The on-island story in this episode largely deals with the fall-out from the iconic “Kate, damnit, run!” moment at the end of “I Do.” Sawyer manages to overcome Pickett in the chaos that ensues after Jack’s walkie talkie transmission, and I most definitely cheered when Sawyer electrocuted Picket by slamming his head repeatedly against the polar bear cage food button. That might be second in awesome “Lost” attacks to Sayid killing an Other with his feet in “Through the Looking Glass.” Meanwhile, Jack announces to everyone in ear shot that Juliet asked him to kill Ben. Tom responds by throwing Juliet out of the OR until the mess can be cleared up. For the first time in a while, Juliet is as powerless as she was on the mainland.

Once he recovers, Pickett follows Sawyer and Kate through the jungle, determined to have his vengeance for Colleen’s death. Pickett has always been a bit mustache-twirling for my taste, but I suppose, given Colleen’s death, there is a decent explanation for his single-mindedness about killing Sawyer. Sawyer and Kate are saved by none other than Alex. Alex shows them to a handy hiding spot she dug into the ground. Once the danger is passed, Alex says she has a boat Sawyer and Kate can use to get back to the Island. There’s just one catch. They have to help her save her boyfriend first. Sawyer asks if the boyfriend happens to be named Karl, and when Alex confirms it, Sawyer’s begrudging acceptance cracks me up. Sawyer’s soft spot for Karl will never not be entertaining.

The building where Karl is being held is under armed guard, but Kate’s got an idea about how to get them in. Sawyer affectionately dubs it the “Wookie prisoner trick.” Which, now that I think about it, doesn’t really jive with his not getting Hurley’s recent reference to Anakin Skywalker, but whatever. It was damn funny at the time. The guard, Aldo, catches on too late and lets the crew in the building when Kate threatens to shoot his knee. Sawyer congratulates Kate because he thought her performance was believable- she says she wasn’t kidding with that threat. A welcome reminder that Kate was indeed very dangerous in her past. The crew finds Karl in “Room 23” which has some of the most bizarre imagery I’ve seen on “Lost.” Karl has something being pumped into him via IV, and he’s wearing strange goggles as he looks at fast-paced kind of creepy images and hears blaring music. Sawyer, Kate, and Alex are a little captivated by the light show at first, but one by one, they come to their senses and get Karl out of there.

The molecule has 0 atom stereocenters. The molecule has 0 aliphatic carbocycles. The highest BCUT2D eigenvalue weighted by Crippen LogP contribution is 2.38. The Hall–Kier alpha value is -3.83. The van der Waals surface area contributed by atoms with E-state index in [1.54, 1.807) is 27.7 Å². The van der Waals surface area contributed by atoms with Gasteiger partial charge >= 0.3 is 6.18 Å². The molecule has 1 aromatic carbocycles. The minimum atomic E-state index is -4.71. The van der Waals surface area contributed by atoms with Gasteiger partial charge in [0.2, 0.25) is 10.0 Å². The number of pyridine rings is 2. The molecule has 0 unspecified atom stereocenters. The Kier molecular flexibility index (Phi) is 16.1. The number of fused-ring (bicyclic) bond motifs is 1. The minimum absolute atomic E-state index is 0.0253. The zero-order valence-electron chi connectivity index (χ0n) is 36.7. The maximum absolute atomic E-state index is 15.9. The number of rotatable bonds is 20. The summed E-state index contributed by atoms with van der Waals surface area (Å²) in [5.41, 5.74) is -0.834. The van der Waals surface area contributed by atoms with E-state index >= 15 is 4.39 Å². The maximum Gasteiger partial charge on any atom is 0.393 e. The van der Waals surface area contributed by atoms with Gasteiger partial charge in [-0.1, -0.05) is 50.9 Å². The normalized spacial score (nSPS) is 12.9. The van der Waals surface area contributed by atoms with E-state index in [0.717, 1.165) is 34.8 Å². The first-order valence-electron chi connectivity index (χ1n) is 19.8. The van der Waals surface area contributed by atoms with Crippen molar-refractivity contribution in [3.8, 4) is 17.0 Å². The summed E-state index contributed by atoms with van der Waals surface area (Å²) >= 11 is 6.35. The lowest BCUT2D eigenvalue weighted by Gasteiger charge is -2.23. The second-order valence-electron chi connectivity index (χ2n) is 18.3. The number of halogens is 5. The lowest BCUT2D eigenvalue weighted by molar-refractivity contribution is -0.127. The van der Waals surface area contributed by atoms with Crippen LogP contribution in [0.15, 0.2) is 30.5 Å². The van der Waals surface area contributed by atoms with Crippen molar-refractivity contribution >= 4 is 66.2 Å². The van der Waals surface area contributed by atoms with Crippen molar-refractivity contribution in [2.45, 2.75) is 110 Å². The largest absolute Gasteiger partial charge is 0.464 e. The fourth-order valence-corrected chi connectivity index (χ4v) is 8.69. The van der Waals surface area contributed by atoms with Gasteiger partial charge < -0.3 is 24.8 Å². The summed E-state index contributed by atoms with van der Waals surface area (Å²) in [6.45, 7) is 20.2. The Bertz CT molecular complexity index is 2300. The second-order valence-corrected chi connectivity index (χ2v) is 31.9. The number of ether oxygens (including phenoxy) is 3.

Back in the Hydra surgery center, Ben has woken up. He has heard what’s been going on for the past few minutes, and he demands to see Juliet. Tom goes to fetch her and tells her that Jack “said he’s a spinal surgeon, not an anesthesiologist.” I like to think this is a tiny little Star Trek shout-out. I can just picture Dr. McCoy saying “Damnit, Jim, I’m a doctor, not a…” When Juliet arrives, Ben wants to clear the room except for her. Jack very reluctantly acquiesces. I absolutely love the direction in the scene where Jack is watching Ben and Juliet from outside the OR. There are jaunty quick cuts, and we see Ben’s mouth move but hear no sound since this is from Jack’s POV. Artistic choices like this make me sad that it seems Stephen Williams, director of this episode and formerly a “Lost” directing stalwart along with Jack Bender, appears to no longer be with the show.

Juliet leaves the OR and tells Jack he has to complete the surgery. Jack, naturally (since he’s such a busybody), wants to know what Ben told Juliet. She won’t say, but she does say she’s going to make sure Sawyer and Kate make it safely off Hydra Island. Juliet keeps her word, and she ends up having to kill Pickett to do so, because he was still hell bent on killing Sawyer. Sawyer, Kate, and Karl successfully escape on the boat and are headed back to the Island (after Juliet has Kate tell Jack “the story” of counting backwards from five to recompose himself during surgery…excuse me, I think I feel a bit nauseated). Alex, however, must stay behind. Juliet reminds her that Ben is not going to be happy if she’s not around when she wakes up from surgery. When she returns to the Hydra OR, Jack again asks why Juliet had the change of heart. She reveals that Ben offered to let her go home. Some leader Ben is if the promise of letting someone get far, far away from you is what gets that person to do what you want!

No comments:

Post a Comment